Surf’s up for Israeli wave power

Surf’s up for Israeli wave power

Eco Wave Power’s technology is leading the way in renewable energy, with the potential to provide electricity for thousands

An Eco Wave Power device (Courtesy)
An Eco Wave Power device (Courtesy)

The wind may not blow and the sun may not shine, but waves are pretty constant. That, according to some scientists, makes wave power a better and more reliable source of renewable energy than solar or wind. And few companies have embraced the idea of mass-producing energy using wave power than Israel’s Eco Wave Power (EWP).

EWP has received numerous awards for its technology since it was established in 2012, including an Energy Globe award, considered one of the world’s most prestigious prizes for environmental technology. Last week the company received its latest recognition — as a “Pioneering Device” — in an award presented by Israel’s Ministry of National Infrastructures, Energy and Water Resources. With the new status, EWP is eligible to receive a production quota and connect its wave-energy power plant and sell electricity to Israel’s power grid. This would be a first.

Wave power has been used for over 200 years in one form or another, with new interest generated in the 1970s when the Arab oil embargo prompted a wave of research that resulted in the development of new equipment that vastly improved the “power yield” of waves. Today, there are several wave-energy generation test systems in the US, Europe and Australia, with several commercial systems currently under development.

According to many researchers, wave power has great potential to generate large amounts of electricity — more than either solar or wind power can generate. Studies have shown that just one meter of wave along the shore has an energy density (potential output) of 30-40 kilowatts. And further out into the sea, the yield could be as much as 100 kilowatts per meter.

Based on those figures, a wave farm — a cluster of machines that takes up an area of less than half a square mile and that captures waves and turns them into energy — could generate over 30 megawatts of electricity, or enough for more than 20,000 households.

Unlike solar and wind power, which require extensive energy storage facilities for commercial deployment, waves are in motion all the time, although not always at the same intensity. But wave power has numerous challenges — it’s expensive to deploy, the devices used to capture waves are subject to corrosion from the saltwater, and the power transmission cables that must be installed to transport the converted energy to a generator could have a negative impact on marine life due to the electromagnetic energy they emit.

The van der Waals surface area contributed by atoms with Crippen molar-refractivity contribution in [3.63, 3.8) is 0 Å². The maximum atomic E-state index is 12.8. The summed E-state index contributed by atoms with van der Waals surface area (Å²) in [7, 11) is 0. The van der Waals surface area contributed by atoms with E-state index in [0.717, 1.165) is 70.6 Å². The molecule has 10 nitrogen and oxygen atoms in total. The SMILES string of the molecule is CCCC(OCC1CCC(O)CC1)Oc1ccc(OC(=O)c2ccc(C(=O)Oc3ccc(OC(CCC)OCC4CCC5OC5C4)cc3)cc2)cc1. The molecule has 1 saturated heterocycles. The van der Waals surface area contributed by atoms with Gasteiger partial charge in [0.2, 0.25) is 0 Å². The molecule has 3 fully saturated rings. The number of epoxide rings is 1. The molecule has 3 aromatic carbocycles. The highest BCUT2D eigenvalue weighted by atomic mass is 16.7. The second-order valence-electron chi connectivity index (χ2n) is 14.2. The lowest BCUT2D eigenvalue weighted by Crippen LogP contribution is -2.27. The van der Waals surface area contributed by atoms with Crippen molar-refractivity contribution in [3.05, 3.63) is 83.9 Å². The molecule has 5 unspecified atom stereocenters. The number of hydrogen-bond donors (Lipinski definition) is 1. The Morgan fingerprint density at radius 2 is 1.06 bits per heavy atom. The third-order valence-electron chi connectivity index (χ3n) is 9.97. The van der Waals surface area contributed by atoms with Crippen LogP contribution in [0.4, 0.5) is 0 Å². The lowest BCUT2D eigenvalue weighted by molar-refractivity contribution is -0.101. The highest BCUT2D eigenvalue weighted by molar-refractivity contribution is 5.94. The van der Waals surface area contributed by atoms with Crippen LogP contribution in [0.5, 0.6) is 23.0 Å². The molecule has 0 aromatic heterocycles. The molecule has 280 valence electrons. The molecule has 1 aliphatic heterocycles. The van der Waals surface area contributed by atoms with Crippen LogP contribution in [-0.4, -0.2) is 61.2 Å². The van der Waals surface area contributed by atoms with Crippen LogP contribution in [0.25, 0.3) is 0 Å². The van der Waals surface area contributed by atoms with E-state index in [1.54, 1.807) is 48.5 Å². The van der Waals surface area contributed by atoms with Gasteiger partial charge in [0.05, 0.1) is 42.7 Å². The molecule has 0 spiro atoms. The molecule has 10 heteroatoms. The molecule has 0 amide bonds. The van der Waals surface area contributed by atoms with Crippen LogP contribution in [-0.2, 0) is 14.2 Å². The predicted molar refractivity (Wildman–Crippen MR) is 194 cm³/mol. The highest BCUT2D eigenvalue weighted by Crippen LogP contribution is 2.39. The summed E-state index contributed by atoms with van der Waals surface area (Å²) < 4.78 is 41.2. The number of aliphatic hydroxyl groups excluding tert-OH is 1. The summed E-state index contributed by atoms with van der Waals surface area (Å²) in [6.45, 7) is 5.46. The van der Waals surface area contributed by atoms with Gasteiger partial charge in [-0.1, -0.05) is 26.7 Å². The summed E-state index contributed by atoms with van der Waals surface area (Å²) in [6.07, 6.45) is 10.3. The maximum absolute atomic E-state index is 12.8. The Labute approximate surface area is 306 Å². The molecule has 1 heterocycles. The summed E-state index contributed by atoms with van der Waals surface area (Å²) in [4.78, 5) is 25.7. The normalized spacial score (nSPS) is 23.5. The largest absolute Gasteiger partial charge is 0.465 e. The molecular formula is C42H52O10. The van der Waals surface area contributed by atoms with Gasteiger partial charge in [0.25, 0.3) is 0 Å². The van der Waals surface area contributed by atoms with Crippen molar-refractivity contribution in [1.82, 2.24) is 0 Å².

There are about a dozen technologies in use to convert wave power to energy, and according to EWP, all of them have drawbacks — drawbacks that are addressed by their system. In all these technologies, the machinery that does the actual wave-to-energy conversion is housed in buoys that have cables leading to land-based generators. But, the company said: “While examining the operation principles of wave-energy converters with traditionally shaped buoys, we came to the conclusion that such shapes enable generating only a calculated amount of power at the expanse of lifting force of surfacing. However, the possibility to recover from an incident flow was not utilized.”

EWP’s redesigned buoys — the “Wave Clapper” and the “Power Wing” — enable generating power both at change of water level and from an incident flow. When these two buoys are operating at different heights of waves, they provide a stable operation at different waves’ height.

According to the company, the float mechanism was designed to be as unobtrusive as possible, so it has a minimum impact on marine life. The machinery is housed in super-strong, corrosion-resistant steel that can handle the rigors of sea life for 30 years and the power transmission system has as little effect as possible on the surrounding environment because activity in the mechanism — and activation of the transmission system — only takes place when electricity is needed in the power station. When it isn’t, the system can be at rest, thus reducing the electromagnetic energy emitted.

EWP has several test projects, including one in the Jaffa port and another under construction in Gibraltar. So far, $2 million in financing for projects have been raised, and, according to the company’s co-founders, the permit for connecting to Israel’s electric grid that the company is set to receive represents another accomplishment for the EWP team and its global partners.

The future is looking bright for EWP and wave energy as it picks up traction and becomes more prevalent among other green energy initiatives.

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